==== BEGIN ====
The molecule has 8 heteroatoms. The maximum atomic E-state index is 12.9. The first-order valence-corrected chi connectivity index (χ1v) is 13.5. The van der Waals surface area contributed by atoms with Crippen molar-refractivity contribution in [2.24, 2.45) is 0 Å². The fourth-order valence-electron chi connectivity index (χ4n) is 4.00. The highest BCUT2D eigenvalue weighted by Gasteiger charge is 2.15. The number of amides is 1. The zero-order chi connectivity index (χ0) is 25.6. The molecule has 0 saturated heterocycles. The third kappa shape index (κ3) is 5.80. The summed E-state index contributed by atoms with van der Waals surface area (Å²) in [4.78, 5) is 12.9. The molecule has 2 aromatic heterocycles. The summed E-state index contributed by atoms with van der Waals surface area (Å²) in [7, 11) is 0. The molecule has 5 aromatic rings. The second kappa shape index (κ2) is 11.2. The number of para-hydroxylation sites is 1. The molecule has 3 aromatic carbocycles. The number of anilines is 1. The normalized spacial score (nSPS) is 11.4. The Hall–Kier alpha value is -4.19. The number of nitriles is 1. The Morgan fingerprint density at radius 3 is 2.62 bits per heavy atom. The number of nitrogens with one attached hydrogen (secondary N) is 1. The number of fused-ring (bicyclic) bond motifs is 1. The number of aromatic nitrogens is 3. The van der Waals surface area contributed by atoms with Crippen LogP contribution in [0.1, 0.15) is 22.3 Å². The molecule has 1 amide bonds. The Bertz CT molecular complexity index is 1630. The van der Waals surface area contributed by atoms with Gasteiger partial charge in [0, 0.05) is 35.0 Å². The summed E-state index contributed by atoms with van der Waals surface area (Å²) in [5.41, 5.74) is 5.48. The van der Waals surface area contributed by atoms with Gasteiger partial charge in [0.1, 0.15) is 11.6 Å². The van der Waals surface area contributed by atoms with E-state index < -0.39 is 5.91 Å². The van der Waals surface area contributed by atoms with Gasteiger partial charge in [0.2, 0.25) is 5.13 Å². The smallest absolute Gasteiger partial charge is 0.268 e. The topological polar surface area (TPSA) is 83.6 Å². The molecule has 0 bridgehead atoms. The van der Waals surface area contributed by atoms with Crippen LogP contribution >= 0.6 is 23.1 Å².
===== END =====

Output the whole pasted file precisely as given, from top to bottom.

The molecule has 8 heteroatoms. The maximum atomic E-state index is 12.9. The first-order valence-corrected chi connectivity index (χ1v) is 13.5. The van der Waals surface area contributed by atoms with Crippen molar-refractivity contribution in [2.24, 2.45) is 0 Å². The fourth-order valence-electron chi connectivity index (χ4n) is 4.00. The highest BCUT2D eigenvalue weighted by Gasteiger charge is 2.15. The number of amides is 1. The zero-order chi connectivity index (χ0) is 25.6. The molecule has 0 saturated heterocycles. The third kappa shape index (κ3) is 5.80. The summed E-state index contributed by atoms with van der Waals surface area (Å²) in [4.78, 5) is 12.9. The molecule has 2 aromatic heterocycles. The summed E-state index contributed by atoms with van der Waals surface area (Å²) in [7, 11) is 0. The molecule has 5 aromatic rings. The second kappa shape index (κ2) is 11.2. The number of para-hydroxylation sites is 1. The molecule has 3 aromatic carbocycles. The number of anilines is 1. The normalized spacial score (nSPS) is 11.4. The Hall–Kier alpha value is -4.19. The number of nitriles is 1. The Morgan fingerprint density at radius 3 is 2.62 bits per heavy atom. The number of nitrogens with one attached hydrogen (secondary N) is 1. The number of fused-ring (bicyclic) bond motifs is 1. The number of aromatic nitrogens is 3. The van der Waals surface area contributed by atoms with Crippen LogP contribution in [0.1, 0.15) is 22.3 Å². The molecule has 1 amide bonds. The Bertz CT molecular complexity index is 1630. The van der Waals surface area contributed by atoms with Gasteiger partial charge in [0, 0.05) is 35.0 Å². The summed E-state index contributed by atoms with van der Waals surface area (Å²) in [5.41, 5.74) is 5.48. The van der Waals surface area contributed by atoms with Gasteiger partial charge in [0.1, 0.15) is 11.6 Å². The van der Waals surface area contributed by atoms with E-state index < -0.39 is 5.91 Å². The van der Waals surface area contributed by atoms with Gasteiger partial charge in [0.2, 0.25) is 5.13 Å². The smallest absolute Gasteiger partial charge is 0.268 e. The topological polar surface area (TPSA) is 83.6 Å². The molecule has 0 bridgehead atoms. The van der Waals surface area contributed by atoms with Crippen LogP contribution >= 0.6 is 23.1 Å².